Sunday, 30 September 2012

International intellectual and political influences on the Key Government’s approach to welfare reform.

I've been doing some research on National's welfare reforms. As most of you will know, it is a largely unmodified re-run of National's neoliberal welfare reforms of the the 1990s, with exactly, and I mean exactly, the same ideological justification as the 1990s. This is the idea that people become sucked in by a culture of welfare dependency. In other words, the existence of benefits creates the problem of 'welfare dependency' because it disables people with respect to applying for, and performing well within, paying jobs.

The main international intellectual and political influences on the Key Government’s neoliberal paternalistic approach to welfare reform come from the United States. See for example, the Wisconsin shift to workfare in the late 1980s and early 1990s, which was then implemented on a national scale by the Clinton Administration through The Personal Responsibility and Work Opportunity Reconciliation Act of 1996. Clinton claimed this Act ‘would end welfare as we have come to know it’ and the workfare approach it encouraged has been a key influence over successive governments in New Zealand from the mid-1990s to the present.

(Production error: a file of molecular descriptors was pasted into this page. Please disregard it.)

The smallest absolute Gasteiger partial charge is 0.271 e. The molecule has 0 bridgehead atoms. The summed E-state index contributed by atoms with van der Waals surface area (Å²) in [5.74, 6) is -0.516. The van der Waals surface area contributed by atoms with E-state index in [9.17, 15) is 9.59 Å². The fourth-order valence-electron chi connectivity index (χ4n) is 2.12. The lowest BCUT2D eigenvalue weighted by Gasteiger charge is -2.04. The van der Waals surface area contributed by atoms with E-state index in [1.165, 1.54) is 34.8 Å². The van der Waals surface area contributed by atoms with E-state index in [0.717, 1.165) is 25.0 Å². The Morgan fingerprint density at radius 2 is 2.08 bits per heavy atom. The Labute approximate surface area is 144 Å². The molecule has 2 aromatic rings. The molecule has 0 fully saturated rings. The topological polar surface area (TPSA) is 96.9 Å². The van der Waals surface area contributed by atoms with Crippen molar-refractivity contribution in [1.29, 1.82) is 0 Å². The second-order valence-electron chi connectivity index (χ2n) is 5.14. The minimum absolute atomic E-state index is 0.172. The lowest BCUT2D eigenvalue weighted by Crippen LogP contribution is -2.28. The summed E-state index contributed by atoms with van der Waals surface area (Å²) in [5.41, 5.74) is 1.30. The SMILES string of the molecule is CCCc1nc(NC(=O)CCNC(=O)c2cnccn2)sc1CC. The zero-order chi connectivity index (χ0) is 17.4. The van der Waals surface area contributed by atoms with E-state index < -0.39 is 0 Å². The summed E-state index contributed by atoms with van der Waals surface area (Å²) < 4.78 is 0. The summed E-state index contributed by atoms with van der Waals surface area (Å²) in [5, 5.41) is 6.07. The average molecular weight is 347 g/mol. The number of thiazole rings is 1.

The key intellectual figure who helped to develop and advocate workfare (known as the ‘paternalistic welfare’ approach) was Lawrence M. Mead in books such as: Government Matters, The New Politics of Poverty, Beyond Entitlement, The New Paternalism: Supervisory Approaches to Poverty. (Thanks to Rebecca Stringer, Department of Sociology, Gender and Social Work, University of Otago, for drawing my attention to this).

For more on the current National Government see my article: The Fifth (Key) National Government’s Neoliberal Policy Agenda: Description, Analysis, and Critical Evaluation. New Zealand Sociology 26 (1): 12-40 (2011).

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1 comment:

  1. Hi Brian,
    Here's Phil Wilayto's work on links between Wisconsin Works and the Bradley Foundation from 97 which we then used for the Beyond Poverty conference and counter media to the Govt's Beyond Dependency conference